You Can’t Plan Away Uncertainty

I’ve recently moved from Venice, Florida back to the West—to Lafayette, Colorado near Boulder to be specific. As I launch my cycling activity here I was reminded of an article I wrote several years ago on Hudson Bay Starts. Riding in the Boulder/Lafayette area has infinite possibilities—hundreds of miles of off-road bike trails and a maze of roads with ample to no bike lanes. Lots of ways to get lost or on to a high-traffic, no shoulder road! My exploration approach is to do short rides out and back, expanding my range with subsequent rides—gradual exploration if you will. I’ve spent hours poring over maps and ride descriptions, but getting out on the ground is the only way to understand the difference between the map and the territory.

My exploratory rides are similar to Hudson Bay Starts (HBS, but not Harvard Business School) as a way of managing uncertainty. HBS are mentioned in Robert Fulghum’s book “Uh-oh: Some observations from both sides of the refrigerator door,” (Ballantine Books, 1991). They reflect on the nature of the famous Hudson Bay Company that plied the north woods of Canada for nearly a century beginning in the late 1600s. The company had a “willingness to take adventuresome risks and its careful preparation for those risks,” writes Fulghum.

A Hudson Bay Company expedition would set out for months in the wilds of Canada—traveling mostly by canoe. To ensure nothing catastrophic had been forgotten, they would camp the first night or two within a short distance of their departure point. By setting up camp, cooking, and performing other camp activities, the group had a good chance to figure out if anything major had been forgotten. They could then hurry back and retrieve any forgotten items the next day. Also, because the preparation prior to departure was usually hectic, so they would gather that first evening out to discuss and review the purposes for the trip and details of how they planned to carry it out. They were exploring into uncertainty—and their plans. No matter how well they planned, the brief starts usually uncovered things that might have jeopardized the expedition.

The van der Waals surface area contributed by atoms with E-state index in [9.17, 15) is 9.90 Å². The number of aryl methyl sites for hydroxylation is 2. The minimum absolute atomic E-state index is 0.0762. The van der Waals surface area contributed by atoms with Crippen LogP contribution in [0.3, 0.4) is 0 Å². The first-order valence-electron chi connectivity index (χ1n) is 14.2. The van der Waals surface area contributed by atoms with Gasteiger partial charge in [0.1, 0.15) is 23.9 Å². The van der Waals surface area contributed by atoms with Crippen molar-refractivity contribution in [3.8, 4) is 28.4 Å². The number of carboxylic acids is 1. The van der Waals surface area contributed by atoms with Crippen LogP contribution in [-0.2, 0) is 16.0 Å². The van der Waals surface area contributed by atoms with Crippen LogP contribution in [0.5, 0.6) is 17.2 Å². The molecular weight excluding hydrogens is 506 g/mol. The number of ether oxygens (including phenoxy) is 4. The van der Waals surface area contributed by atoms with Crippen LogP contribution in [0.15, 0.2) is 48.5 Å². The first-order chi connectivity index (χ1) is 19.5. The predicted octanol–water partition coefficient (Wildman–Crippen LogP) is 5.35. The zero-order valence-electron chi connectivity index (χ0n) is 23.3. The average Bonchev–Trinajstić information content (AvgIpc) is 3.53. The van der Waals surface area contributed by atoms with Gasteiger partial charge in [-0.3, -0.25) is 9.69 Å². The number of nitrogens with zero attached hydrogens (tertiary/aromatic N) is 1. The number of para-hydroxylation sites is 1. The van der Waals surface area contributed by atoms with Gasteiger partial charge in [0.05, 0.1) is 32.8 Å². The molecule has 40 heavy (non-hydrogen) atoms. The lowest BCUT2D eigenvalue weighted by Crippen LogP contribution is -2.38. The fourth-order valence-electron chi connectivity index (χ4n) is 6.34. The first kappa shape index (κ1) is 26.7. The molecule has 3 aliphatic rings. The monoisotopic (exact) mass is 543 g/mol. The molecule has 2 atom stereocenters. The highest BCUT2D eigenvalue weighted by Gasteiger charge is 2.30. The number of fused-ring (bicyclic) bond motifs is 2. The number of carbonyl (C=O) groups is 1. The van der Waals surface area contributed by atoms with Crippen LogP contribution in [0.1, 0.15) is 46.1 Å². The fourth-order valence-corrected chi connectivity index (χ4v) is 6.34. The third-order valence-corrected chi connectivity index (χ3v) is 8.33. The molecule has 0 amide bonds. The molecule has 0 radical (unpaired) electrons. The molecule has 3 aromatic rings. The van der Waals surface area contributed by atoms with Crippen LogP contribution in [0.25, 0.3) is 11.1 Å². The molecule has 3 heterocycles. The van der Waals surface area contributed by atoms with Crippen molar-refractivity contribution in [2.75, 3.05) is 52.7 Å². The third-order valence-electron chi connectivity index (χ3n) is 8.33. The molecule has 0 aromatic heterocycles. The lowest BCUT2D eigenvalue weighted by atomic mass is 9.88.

Fulghum’s book title—“Uh-oh”—also describes a philosophy, “It says to expect the unexpected, and also to expect to be able to deal with it as it happens, most of the time.” Sounds a little like Adaptive Leadership.

This HBS approach speaks to a key concept in agile/adaptive leadership—“You can’t plan away uncertainty, you execute away uncertainty.” In any situation there are things that are known, knowable, and unknowable—and it’s important to distinguish among the three—at least in concept, because knowing what’s knowable and what’s unknowable isn’t always easy to know. That’s why Hudson Bay Starts, iteration 0, and proof of concept iterations are so important—they help expose the unknowns and reduce their risk.

For projects, iteration 0 and a couple of development iterations serve the same purpose as a HBS—it forces the team to exercise all the activities, all the customer interactions, all the tools. On a project done in a more traditional mode, a single activity—requirements gathering for example—might take months. By the time the team exercises other aspects of the project—actually building the product for example—a significant amount of money may have been spent with very little uncertainty reduction. Reducing uncertainty and risk early and at a low cost should be the goal of any business endeavor. Lean Startups work in the same way.

A HBS has another appeal for me—it is simple, but powerful. I’m drawn to practices that are simple, or appear simple on the surface. A HBS should be relatively simple—pick a couple of uncertainty areas on your project, select a short timeframe, and execute a small piece of the project. That part is simple. What it uncovers about your project, your project team, your process, your project objectives, or your organization may not be.